1.
Valuation of Long Term
Securities
Presented by:
Ashra Rehmat
2.
Bond valuation
– Important Terms
– Types of Bonds
– Valuation of Bonds
– Handling Semiannual Compounding
3.
Important Terms
• A bond is a long-term
debt instrument issued
by a corporation or
government.
• The maturity value
(MV) [or face value] of
a bond is the stated
value. In the case of a
US bond, the face
value is usually $1,000.
• The bond’s coupon
rate is the stated rate
of interest; the annual
interest payment
divided by the bond
face value.
• The discount rate
(capitalization rate) is
dependent on the risk
of the bond and is
composed of the risk-
free rate plus a
premium for risk.
Bonds:
4.
Different types of bonds
A perpetual bond is a bond that never matures. It
has infinite life.
V = I / kd
Example:
Bond P has a $1,000 face value and provides an
8% annual coupon. The appropriate discount rate
is 10%. What is the value of the perpetual bond?
5.
Types of bonds:
• A non-zero coupon-paying bond is a coupon
paying bond with a finite life.
V = I (PVIFA kd, n) + MV (PVIF kd, n)
Bond C has a $1,000 face value and provides an
8% annual coupon for 30 years. The appropriate
discount rate is 10%. What is the value of the
coupon bond?
Coupon Bond
Example
6.
TYPES:
• A zero coupon bond is a bond that pays no
interest but sells at a deep discount from its face
value; it provides compensation to investors in
the form of price appreciation
(1 + kd)n
V=
MV
= MV(PVIFkd, n)
Bond Z has a $1,000 face value and a 30 year life. The
appropriate discount rate is 10%. What is the value of the
zero-coupon bond?
7.
Semiannual compounding
A non-zero coupon bond adjusted for semi-annual
compounding..
(1) Divide kd by 2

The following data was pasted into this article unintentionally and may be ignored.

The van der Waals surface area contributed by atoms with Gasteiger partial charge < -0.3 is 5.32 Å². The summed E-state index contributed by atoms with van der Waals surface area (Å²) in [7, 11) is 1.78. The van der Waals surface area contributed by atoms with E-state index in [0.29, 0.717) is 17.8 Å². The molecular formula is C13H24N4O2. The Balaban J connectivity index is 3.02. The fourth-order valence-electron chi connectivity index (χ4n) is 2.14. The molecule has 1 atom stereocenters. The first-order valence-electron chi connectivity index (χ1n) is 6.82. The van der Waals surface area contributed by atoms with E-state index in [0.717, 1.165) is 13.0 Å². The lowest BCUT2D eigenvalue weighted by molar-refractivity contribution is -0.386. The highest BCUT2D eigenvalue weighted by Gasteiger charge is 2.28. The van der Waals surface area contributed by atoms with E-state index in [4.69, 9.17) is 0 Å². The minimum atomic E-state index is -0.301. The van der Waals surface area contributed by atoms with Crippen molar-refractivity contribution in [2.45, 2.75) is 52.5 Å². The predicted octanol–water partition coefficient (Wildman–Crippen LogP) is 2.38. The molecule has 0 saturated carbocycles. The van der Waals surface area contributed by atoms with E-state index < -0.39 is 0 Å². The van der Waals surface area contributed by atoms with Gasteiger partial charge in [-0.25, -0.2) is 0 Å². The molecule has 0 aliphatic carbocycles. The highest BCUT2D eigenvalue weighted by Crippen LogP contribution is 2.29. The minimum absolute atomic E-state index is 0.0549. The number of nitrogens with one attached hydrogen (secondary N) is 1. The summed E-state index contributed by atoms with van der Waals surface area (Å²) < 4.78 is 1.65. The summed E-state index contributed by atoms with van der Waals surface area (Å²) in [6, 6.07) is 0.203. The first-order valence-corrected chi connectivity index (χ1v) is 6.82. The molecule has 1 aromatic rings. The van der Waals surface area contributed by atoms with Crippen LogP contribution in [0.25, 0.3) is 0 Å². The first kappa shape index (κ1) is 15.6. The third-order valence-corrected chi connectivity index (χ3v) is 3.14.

(2) (2) Multiply n by 2
(3) Divide I by 2
= I/2 (PVIFAkd /2 ,2*n) + MV (PVIFkd /2 ,2*n)
EXAMPLE:-
Bond C has a $1,000 face value and provides an
8% semi-annual coupon for 15 years. The
appropriate discount rate is 10% (annual rate).
What is the value of the coupon bond?
8.
Preferred Stock Valuation
Common Stock Valuation
9.
Preferred Stock is a type of stock that
promises a (usually) fixed dividend, but at
the discretion of the board of directors.
V = DivP / kP
(1 + kP)1 (1 + kP)2 (1 + kP)V = + + ... +
DivP DivPDivP
Stock PS has an 8%, $100 par value issue
outstanding. The appropriate discount rate
is 10%. What is the value of the preferred
stock?
Example:
10.
Common stock
• Common stock represents a residual
ownership position in the corporation.
• Dividend Valuation Model
Basic dividend valuation model accounts
for the PV of all future dividends.
= S
t=1 (1 + ke)t
Divt
V
Divt: Cash Dividend
at time t
ke: Equity
investor’s required
return
11.
Dividend Growth Pattern
Assumptions
The dividend valuation model requires the
forecast of all future dividends. The
following dividend growth rate assumptions
simplify the valuation process.
Constant Growth
No Growth
Growth Phases
12.
The constant growth model assumes that dividends
will grow forever at the rate g.
The growth phases model assumes that
dividends for each share will grow at two or